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Proceedings Paper

Novel flashlamp-based time-resolved fluorescence microscope reduces autofluorescence for 30-fold contrast enhancement in environmental samples
Author(s): Russell Connally; Duncan Veal; James A. Piper
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Paper Abstract

The abundance of naturally fluorescing components (autofluorophors) encountered in environmentally sourced samples can greatly hinder the detection and identification of fluorescently labeled target using fluorescence microscopy. Time-resolved fluorescence microscopy (TRFM) is a technique that reduces the effects of autofluorescence through precisely controlled time delays. Lanthanide chelates have fluorescence lifetimes many orders of magnitude greater than typical autofluorophors, and persist in their luminescence long after autofluorescence has ceased. An intense short pulse of (UV) light is used to excite fluorescence in the sample and after a short delay period the longer persisting fluorescence from the chelate is captured with an image-intensified CCD camera. The choice of pulsed excitation source for TRFM has a large impact on the price and performance of the instrument. A flashlamp with a short pulse duration was selected for our instrument because of the high spectral energy in the UV region and short pulse length. However, flash output decays with an approximate lifetime of 18μs and the TRFM requires a long-lived chelate to ensure probe fluorescence is still visible after decay of the flash plasma. We synthesized a recently reported fluorescent chelate (BHHCT) and conjugated it to a monoclonal antibody directed against the water-borne parasite Giardia lamblia. Fluorescence lifetime of the construct was determined to be 339μs ± 14μs and provided a 45-fold enhancement of labeled Giardia over background using a gate delay of 100μs. Despite the sub-optimal decay characteristics of the light pulse, flashlamps have many advantages compared to optical chopper wheels and modulated lasers. Their low cost, lack of vibration, ease of interface and small footprint are important factors to consider in TRFM design.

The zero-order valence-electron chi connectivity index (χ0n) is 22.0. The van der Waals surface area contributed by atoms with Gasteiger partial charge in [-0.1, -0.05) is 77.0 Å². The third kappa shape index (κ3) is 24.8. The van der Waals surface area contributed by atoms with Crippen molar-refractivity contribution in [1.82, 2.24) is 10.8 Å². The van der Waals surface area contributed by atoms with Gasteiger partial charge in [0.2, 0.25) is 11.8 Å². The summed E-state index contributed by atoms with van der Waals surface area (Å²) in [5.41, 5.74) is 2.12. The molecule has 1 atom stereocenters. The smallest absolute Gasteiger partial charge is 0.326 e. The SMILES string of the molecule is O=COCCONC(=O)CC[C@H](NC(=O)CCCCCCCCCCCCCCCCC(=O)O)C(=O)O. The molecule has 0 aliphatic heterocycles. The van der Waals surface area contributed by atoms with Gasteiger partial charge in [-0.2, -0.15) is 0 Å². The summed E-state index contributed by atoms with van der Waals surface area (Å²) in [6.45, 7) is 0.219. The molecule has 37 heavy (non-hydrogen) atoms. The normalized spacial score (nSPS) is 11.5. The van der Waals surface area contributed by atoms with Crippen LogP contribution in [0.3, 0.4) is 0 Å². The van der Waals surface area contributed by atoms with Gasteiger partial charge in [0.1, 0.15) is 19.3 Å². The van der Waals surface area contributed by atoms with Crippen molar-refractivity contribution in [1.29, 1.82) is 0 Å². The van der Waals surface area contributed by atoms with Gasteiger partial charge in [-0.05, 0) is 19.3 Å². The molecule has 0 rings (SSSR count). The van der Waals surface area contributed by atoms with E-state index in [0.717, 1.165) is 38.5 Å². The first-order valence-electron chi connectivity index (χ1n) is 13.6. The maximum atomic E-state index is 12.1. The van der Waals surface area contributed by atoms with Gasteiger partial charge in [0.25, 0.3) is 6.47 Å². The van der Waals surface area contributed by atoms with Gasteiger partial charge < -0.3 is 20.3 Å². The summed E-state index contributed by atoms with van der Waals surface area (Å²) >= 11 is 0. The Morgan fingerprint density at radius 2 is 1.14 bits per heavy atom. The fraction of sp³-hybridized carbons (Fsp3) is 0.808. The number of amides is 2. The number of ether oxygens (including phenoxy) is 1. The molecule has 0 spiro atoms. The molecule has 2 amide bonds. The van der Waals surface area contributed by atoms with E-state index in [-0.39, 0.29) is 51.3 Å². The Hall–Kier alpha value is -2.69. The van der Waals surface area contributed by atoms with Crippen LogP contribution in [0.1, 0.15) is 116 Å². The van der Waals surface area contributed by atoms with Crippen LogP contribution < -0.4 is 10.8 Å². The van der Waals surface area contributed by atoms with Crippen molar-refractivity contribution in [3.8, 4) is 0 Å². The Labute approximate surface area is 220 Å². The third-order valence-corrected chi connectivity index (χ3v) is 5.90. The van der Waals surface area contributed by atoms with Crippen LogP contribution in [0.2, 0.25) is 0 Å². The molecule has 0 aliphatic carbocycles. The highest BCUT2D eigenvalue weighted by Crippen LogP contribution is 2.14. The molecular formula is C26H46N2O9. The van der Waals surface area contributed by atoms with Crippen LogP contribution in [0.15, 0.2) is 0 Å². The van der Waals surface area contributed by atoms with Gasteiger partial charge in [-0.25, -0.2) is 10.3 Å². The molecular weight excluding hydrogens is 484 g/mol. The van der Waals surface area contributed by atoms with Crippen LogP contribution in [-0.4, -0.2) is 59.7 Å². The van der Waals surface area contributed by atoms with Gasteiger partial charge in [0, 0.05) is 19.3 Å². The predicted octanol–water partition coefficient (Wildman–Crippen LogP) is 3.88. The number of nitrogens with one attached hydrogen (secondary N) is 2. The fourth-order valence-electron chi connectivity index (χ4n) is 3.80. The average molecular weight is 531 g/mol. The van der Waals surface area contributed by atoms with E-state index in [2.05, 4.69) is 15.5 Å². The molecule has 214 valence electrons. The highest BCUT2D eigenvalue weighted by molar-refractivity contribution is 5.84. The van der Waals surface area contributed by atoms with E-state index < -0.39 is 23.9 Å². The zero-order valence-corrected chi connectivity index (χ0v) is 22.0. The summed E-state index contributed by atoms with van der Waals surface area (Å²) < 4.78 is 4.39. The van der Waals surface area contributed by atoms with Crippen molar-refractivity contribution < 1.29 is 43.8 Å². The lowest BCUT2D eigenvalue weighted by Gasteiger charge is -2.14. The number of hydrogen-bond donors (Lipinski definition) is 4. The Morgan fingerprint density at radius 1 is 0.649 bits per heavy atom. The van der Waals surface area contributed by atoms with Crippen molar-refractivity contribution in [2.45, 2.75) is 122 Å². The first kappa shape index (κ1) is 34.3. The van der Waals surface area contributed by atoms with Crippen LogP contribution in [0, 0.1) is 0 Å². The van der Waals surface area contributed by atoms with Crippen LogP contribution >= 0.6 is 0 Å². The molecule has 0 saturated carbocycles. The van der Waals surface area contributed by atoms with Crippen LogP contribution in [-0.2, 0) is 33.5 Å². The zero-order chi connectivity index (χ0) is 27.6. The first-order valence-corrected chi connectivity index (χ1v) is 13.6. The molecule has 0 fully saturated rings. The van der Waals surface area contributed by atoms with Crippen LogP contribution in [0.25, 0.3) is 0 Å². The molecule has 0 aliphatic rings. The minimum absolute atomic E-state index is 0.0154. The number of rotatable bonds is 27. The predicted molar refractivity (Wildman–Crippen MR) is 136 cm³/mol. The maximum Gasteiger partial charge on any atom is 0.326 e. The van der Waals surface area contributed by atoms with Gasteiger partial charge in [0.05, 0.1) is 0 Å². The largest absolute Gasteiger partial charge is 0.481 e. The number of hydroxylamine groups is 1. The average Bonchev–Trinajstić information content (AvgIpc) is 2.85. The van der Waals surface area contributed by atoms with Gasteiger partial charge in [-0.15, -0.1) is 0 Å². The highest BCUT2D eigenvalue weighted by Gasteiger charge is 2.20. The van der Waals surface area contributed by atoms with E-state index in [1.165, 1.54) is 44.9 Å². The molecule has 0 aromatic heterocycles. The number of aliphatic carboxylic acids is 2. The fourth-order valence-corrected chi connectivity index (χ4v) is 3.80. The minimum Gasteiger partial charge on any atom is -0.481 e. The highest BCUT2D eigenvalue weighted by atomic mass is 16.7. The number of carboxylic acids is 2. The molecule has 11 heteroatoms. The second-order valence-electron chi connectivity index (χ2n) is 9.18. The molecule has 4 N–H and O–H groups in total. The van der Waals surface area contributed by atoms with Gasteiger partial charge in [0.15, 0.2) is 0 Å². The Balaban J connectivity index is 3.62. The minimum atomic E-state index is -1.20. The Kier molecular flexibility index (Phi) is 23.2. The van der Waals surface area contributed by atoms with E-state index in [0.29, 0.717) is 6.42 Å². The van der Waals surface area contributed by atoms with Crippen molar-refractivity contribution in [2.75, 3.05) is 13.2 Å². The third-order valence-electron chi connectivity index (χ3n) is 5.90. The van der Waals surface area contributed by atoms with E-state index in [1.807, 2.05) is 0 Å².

Paper Details

Date Published: 9 July 2003
PDF: 10 pages
Proc. SPIE 4964, Three-Dimensional and Multidimensional Microscopy: Image Acquisition and Processing X, (9 July 2003); doi: 10.1117/12.477977
Show Author Affiliations
Russell Connally, Macquarie Univ. (Australia)
Duncan Veal, Macquarie Univ. (Australia)
James A. Piper, Macquarie Univ. (Australia)


Published in SPIE Proceedings Vol. 4964:
Three-Dimensional and Multidimensional Microscopy: Image Acquisition and Processing X
Jose-Angel Conchello; Carol J. Cogswell; Tony Wilson, Editor(s)

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